Apartment Zero (1988)

Few movies are as close to perfection as “Apartment Zero.” From the first few frames, it’s clear we’re in for something special: The city of Buenos Aires is gorgeously captured by Martin Donovan’s love-ridden camera, which gives the city a surreal, dreamlike quality that positively envelops its audience and cajoles them into its enigmatic narrative. Ostensibly about the lethal friendship between Colin Firth’s curious, potentially unstable cinema owner and his mysterious new American roommate Hart Bochner, the movie’s first half really could pass for a romantic drama, with the two sharing an unmissable homoerotic spark that’s buoyed by the chemistry among the two performers. Then, the second half takes an ominous turn as the plot thickens, with the intermingling of political and social upheaval gradually encroaching on their intimacy just as a serial killer seems to be getting closer to them. The tone then trades the dreamy romanticism of “Cinema Paradiso” for the paranoia of “The Tenant” and “Psycho,” and the whole thing unfurls like a carefully constructed work of cinematic architecture. Bet you can’t just watch it just once!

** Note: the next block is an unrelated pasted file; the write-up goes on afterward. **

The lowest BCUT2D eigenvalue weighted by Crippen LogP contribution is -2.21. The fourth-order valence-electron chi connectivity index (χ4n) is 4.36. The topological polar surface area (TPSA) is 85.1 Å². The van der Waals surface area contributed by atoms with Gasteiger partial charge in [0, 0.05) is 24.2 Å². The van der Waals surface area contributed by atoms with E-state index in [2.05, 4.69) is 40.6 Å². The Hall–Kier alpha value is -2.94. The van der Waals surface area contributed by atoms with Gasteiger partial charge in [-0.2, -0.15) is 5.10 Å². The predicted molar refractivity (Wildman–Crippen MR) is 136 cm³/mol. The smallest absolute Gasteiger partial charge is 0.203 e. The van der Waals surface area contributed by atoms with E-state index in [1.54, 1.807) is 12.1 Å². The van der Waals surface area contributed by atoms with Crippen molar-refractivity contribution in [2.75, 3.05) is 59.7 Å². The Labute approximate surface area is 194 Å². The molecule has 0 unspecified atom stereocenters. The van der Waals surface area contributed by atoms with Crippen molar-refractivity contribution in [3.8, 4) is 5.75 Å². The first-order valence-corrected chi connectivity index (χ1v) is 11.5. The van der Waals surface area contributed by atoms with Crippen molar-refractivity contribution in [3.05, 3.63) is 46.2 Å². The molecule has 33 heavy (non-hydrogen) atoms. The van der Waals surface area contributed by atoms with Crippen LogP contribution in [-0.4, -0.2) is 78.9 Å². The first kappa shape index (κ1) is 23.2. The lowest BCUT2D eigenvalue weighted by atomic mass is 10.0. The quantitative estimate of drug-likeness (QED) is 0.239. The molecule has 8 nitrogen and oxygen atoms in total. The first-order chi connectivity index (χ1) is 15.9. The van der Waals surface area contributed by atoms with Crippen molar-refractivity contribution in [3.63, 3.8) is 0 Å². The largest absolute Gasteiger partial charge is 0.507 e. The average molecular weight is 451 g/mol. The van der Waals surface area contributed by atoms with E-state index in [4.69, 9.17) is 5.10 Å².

Rating: ★★★★★ (out of 5)

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